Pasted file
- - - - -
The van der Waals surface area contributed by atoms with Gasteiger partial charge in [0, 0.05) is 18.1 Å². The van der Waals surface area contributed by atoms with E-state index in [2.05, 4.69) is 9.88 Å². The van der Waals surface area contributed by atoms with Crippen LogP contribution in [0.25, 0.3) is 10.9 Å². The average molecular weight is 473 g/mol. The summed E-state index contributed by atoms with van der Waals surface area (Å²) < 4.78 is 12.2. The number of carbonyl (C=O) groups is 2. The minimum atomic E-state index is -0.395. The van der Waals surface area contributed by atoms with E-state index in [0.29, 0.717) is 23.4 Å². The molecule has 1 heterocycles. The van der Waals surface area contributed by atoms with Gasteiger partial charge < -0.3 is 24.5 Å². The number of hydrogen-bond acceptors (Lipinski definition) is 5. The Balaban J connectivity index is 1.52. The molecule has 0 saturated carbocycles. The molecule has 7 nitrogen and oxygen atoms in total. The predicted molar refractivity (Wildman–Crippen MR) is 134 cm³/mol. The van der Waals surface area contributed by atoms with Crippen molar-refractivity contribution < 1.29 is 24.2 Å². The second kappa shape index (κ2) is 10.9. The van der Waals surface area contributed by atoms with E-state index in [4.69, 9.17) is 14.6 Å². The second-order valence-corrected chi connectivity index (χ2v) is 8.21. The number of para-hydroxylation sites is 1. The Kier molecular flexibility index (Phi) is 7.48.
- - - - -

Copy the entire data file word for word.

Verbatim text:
The van der Waals surface area contributed by atoms with Gasteiger partial charge in [0, 0.05) is 18.1 Å². The van der Waals surface area contributed by atoms with E-state index in [2.05, 4.69) is 9.88 Å². The van der Waals surface area contributed by atoms with Crippen LogP contribution in [0.25, 0.3) is 10.9 Å². The average molecular weight is 473 g/mol. The summed E-state index contributed by atoms with van der Waals surface area (Å²) < 4.78 is 12.2. The number of carbonyl (C=O) groups is 2. The minimum atomic E-state index is -0.395. The van der Waals surface area contributed by atoms with E-state index in [0.29, 0.717) is 23.4 Å². The molecule has 1 heterocycles. The van der Waals surface area contributed by atoms with Gasteiger partial charge < -0.3 is 24.5 Å². The number of hydrogen-bond acceptors (Lipinski definition) is 5. The Balaban J connectivity index is 1.52. The molecule has 0 saturated carbocycles. The molecule has 7 nitrogen and oxygen atoms in total. The predicted molar refractivity (Wildman–Crippen MR) is 134 cm³/mol. The van der Waals surface area contributed by atoms with Crippen molar-refractivity contribution < 1.29 is 24.2 Å². The second kappa shape index (κ2) is 10.9. The van der Waals surface area contributed by atoms with E-state index in [4.69, 9.17) is 14.6 Å². The second-order valence-corrected chi connectivity index (χ2v) is 8.21. The number of para-hydroxylation sites is 1. The Kier molecular flexibility index (Phi) is 7.48.